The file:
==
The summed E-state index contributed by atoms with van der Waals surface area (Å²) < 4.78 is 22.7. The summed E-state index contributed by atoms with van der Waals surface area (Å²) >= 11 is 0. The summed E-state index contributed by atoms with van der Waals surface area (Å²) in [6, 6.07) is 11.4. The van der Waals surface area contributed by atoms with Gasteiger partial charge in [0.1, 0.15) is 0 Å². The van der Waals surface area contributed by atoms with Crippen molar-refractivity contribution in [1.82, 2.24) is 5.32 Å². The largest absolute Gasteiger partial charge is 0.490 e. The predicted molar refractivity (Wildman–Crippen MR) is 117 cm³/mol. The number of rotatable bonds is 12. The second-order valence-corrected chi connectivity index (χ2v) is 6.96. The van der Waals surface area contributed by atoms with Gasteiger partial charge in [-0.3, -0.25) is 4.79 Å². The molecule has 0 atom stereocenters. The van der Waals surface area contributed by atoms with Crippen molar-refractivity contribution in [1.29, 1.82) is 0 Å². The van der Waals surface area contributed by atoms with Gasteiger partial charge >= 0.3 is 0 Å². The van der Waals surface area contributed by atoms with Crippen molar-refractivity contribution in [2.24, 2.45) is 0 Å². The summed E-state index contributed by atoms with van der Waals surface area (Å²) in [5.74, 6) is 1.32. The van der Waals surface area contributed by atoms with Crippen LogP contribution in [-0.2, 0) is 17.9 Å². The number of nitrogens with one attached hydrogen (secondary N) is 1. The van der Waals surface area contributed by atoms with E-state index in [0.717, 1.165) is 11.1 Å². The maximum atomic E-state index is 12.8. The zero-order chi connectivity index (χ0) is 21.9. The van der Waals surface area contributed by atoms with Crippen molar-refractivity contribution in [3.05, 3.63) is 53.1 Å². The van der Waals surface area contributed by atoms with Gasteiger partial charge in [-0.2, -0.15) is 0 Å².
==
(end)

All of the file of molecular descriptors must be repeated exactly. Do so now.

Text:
The summed E-state index contributed by atoms with van der Waals surface area (Å²) < 4.78 is 22.7. The summed E-state index contributed by atoms with van der Waals surface area (Å²) >= 11 is 0. The summed E-state index contributed by atoms with van der Waals surface area (Å²) in [6, 6.07) is 11.4. The van der Waals surface area contributed by atoms with Gasteiger partial charge in [0.1, 0.15) is 0 Å². The van der Waals surface area contributed by atoms with Crippen molar-refractivity contribution in [1.82, 2.24) is 5.32 Å². The largest absolute Gasteiger partial charge is 0.490 e. The predicted molar refractivity (Wildman–Crippen MR) is 117 cm³/mol. The number of rotatable bonds is 12. The second-order valence-corrected chi connectivity index (χ2v) is 6.96. The van der Waals surface area contributed by atoms with Gasteiger partial charge in [-0.3, -0.25) is 4.79 Å². The molecule has 0 atom stereocenters. The van der Waals surface area contributed by atoms with Crippen molar-refractivity contribution in [1.29, 1.82) is 0 Å². The van der Waals surface area contributed by atoms with Gasteiger partial charge >= 0.3 is 0 Å². The van der Waals surface area contributed by atoms with Crippen molar-refractivity contribution in [2.24, 2.45) is 0 Å². The summed E-state index contributed by atoms with van der Waals surface area (Å²) in [5.74, 6) is 1.32. The van der Waals surface area contributed by atoms with Crippen LogP contribution in [-0.2, 0) is 17.9 Å². The number of nitrogens with one attached hydrogen (secondary N) is 1. The van der Waals surface area contributed by atoms with E-state index in [0.717, 1.165) is 11.1 Å². The maximum atomic E-state index is 12.8. The zero-order chi connectivity index (χ0) is 21.9. The van der Waals surface area contributed by atoms with Crippen molar-refractivity contribution in [3.05, 3.63) is 53.1 Å². The van der Waals surface area contributed by atoms with Gasteiger partial charge in [-0.2, -0.15) is 0 Å².